×

Uh-oh, it looks like your Internet Explorer is out of date.

For a better shopping experience, please upgrade now.

Sarah's Long Walk: The Free Blacks of Boston and How Their Struggle for Equality Changed America
     

Sarah's Long Walk: The Free Blacks of Boston and How Their Struggle for Equality Changed America

5.0 1
by Stephen Kendrick
 

See All Formats & Editions

In 1847, a five-year-old African American girl named Sarah Roberts was forced to walk past five white schools to attend the poor and densely crowded all-black Abiel Smith School on Boston's Beacon Hill. Incensed that his daughter had been turned away at each white school, her father, Benjamin, sued the city of Boston on her behalf. The historic case that followed set

Overview

In 1847, a five-year-old African American girl named Sarah Roberts was forced to walk past five white schools to attend the poor and densely crowded all-black Abiel Smith School on Boston's Beacon Hill. Incensed that his daughter had been turned away at each white school, her father, Benjamin, sued the city of Boston on her behalf. The historic case that followed set the stage for over a century of struggle, culminating in 1954 with the unanimous decision in Brown v. Board of Education.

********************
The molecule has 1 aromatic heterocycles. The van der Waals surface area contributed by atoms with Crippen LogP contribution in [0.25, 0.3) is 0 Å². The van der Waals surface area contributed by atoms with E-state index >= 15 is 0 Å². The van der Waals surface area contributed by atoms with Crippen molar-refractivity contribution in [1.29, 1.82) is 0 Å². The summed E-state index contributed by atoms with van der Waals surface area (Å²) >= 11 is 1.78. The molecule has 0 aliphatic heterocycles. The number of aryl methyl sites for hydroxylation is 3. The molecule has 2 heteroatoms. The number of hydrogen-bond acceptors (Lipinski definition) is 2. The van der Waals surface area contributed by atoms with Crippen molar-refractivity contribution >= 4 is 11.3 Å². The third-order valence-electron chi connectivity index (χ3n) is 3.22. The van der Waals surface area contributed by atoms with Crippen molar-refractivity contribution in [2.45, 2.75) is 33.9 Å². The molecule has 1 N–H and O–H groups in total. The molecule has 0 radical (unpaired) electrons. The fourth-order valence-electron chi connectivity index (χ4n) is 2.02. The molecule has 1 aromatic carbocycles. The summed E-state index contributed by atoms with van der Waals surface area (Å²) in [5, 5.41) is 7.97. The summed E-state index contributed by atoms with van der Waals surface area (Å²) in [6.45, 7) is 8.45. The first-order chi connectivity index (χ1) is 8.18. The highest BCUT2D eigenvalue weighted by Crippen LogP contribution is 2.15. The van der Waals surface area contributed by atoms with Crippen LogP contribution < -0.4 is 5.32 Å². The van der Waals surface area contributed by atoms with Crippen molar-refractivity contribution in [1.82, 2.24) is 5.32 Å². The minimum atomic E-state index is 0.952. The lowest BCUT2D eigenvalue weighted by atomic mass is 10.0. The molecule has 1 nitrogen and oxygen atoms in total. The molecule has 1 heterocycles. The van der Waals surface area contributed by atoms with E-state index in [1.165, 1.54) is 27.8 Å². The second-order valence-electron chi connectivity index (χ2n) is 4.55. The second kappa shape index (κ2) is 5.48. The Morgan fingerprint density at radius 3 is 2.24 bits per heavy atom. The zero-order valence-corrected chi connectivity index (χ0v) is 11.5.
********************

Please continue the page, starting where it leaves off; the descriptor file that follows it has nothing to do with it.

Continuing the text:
From the Trade Paperback edition.

Product Details

ISBN-13:
9780807050170
Publisher:
Beacon Press
Publication date:
12/31/2004
Sold by:
Penguin Random House Publisher Services
Format:
NOOK Book
File size:
2 MB

Customer Reviews

Average Review:

Post to your social network

     

Most Helpful Customer Reviews

See all customer reviews

Sarah's Long Walk: The Free Blacks of Boston and How Their Struggle for Equality Changed America 5 out of 5 based on 0 ratings. 1 reviews.
Anonymous More than 1 year ago
Cool